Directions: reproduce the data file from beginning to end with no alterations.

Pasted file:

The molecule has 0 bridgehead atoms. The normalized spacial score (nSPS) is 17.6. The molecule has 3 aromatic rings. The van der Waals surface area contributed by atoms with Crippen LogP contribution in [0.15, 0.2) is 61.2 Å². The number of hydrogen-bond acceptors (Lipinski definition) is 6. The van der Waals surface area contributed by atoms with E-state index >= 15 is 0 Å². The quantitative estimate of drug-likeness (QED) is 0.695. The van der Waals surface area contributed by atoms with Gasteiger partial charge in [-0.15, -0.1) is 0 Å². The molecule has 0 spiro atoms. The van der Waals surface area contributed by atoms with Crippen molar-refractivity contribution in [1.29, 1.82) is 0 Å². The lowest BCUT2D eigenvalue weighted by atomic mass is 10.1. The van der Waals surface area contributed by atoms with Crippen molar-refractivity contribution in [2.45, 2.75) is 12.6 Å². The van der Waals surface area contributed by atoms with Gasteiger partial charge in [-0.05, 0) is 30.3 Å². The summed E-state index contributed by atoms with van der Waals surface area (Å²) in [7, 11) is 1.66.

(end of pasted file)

The molecule has 0 bridgehead atoms. The normalized spacial score (nSPS) is 17.6. The molecule has 3 aromatic rings. The van der Waals surface area contributed by atoms with Crippen LogP contribution in [0.15, 0.2) is 61.2 Å². The number of hydrogen-bond acceptors (Lipinski definition) is 6. The van der Waals surface area contributed by atoms with E-state index >= 15 is 0 Å². The quantitative estimate of drug-likeness (QED) is 0.695. The van der Waals surface area contributed by atoms with Gasteiger partial charge in [-0.15, -0.1) is 0 Å². The molecule has 0 spiro atoms. The van der Waals surface area contributed by atoms with Crippen molar-refractivity contribution in [1.29, 1.82) is 0 Å². The lowest BCUT2D eigenvalue weighted by atomic mass is 10.1. The van der Waals surface area contributed by atoms with Crippen molar-refractivity contribution in [2.45, 2.75) is 12.6 Å². The van der Waals surface area contributed by atoms with Gasteiger partial charge in [-0.05, 0) is 30.3 Å². The summed E-state index contributed by atoms with van der Waals surface area (Å²) in [7, 11) is 1.66.